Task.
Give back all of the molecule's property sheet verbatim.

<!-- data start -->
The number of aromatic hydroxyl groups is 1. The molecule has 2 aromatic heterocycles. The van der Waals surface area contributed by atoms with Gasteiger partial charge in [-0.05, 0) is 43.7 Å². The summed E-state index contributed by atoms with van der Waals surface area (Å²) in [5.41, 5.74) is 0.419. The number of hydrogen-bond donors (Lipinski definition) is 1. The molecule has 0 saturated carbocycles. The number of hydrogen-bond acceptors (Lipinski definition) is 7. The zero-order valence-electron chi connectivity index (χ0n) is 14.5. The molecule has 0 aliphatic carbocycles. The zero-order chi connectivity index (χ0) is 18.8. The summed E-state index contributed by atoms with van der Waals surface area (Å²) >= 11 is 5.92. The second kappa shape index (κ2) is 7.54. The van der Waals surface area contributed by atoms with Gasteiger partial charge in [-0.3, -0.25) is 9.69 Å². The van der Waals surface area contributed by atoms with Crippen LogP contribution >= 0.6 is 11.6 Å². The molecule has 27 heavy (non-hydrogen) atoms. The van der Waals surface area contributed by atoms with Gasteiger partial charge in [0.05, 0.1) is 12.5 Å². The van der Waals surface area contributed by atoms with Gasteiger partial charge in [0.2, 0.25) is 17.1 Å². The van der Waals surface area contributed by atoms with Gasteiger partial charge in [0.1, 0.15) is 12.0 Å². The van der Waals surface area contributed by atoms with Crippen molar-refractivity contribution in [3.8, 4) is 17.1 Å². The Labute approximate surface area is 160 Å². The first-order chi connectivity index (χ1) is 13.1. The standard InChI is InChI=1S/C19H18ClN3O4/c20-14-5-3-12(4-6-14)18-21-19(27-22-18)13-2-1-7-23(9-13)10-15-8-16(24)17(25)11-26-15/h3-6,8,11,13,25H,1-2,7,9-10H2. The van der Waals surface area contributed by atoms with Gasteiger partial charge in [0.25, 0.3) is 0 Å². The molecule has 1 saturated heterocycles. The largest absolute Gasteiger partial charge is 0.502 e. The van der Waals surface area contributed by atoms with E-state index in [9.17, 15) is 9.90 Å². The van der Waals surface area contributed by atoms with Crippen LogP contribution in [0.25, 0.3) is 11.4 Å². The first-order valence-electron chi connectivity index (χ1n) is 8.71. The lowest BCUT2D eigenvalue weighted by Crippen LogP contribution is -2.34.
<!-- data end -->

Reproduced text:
The number of aromatic hydroxyl groups is 1. The molecule has 2 aromatic heterocycles. The van der Waals surface area contributed by atoms with Gasteiger partial charge in [-0.05, 0) is 43.7 Å². The summed E-state index contributed by atoms with van der Waals surface area (Å²) in [5.41, 5.74) is 0.419. The number of hydrogen-bond donors (Lipinski definition) is 1. The molecule has 0 saturated carbocycles. The number of hydrogen-bond acceptors (Lipinski definition) is 7. The zero-order valence-electron chi connectivity index (χ0n) is 14.5. The molecule has 0 aliphatic carbocycles. The zero-order chi connectivity index (χ0) is 18.8. The summed E-state index contributed by atoms with van der Waals surface area (Å²) >= 11 is 5.92. The second kappa shape index (κ2) is 7.54. The van der Waals surface area contributed by atoms with Gasteiger partial charge in [-0.3, -0.25) is 9.69 Å². The van der Waals surface area contributed by atoms with Crippen LogP contribution >= 0.6 is 11.6 Å². The molecule has 27 heavy (non-hydrogen) atoms. The van der Waals surface area contributed by atoms with Gasteiger partial charge in [0.05, 0.1) is 12.5 Å². The van der Waals surface area contributed by atoms with Gasteiger partial charge in [0.2, 0.25) is 17.1 Å². The van der Waals surface area contributed by atoms with Gasteiger partial charge in [0.1, 0.15) is 12.0 Å². The van der Waals surface area contributed by atoms with Crippen molar-refractivity contribution in [3.8, 4) is 17.1 Å². The Labute approximate surface area is 160 Å². The first-order chi connectivity index (χ1) is 13.1. The standard InChI is InChI=1S/C19H18ClN3O4/c20-14-5-3-12(4-6-14)18-21-19(27-22-18)13-2-1-7-23(9-13)10-15-8-16(24)17(25)11-26-15/h3-6,8,11,13,25H,1-2,7,9-10H2. The van der Waals surface area contributed by atoms with Gasteiger partial charge in [0.25, 0.3) is 0 Å². The molecule has 1 saturated heterocycles. The largest absolute Gasteiger partial charge is 0.502 e. The van der Waals surface area contributed by atoms with E-state index in [9.17, 15) is 9.90 Å². The van der Waals surface area contributed by atoms with Crippen LogP contribution in [0.25, 0.3) is 11.4 Å². The first-order valence-electron chi connectivity index (χ1n) is 8.71. The lowest BCUT2D eigenvalue weighted by Crippen LogP contribution is -2.34.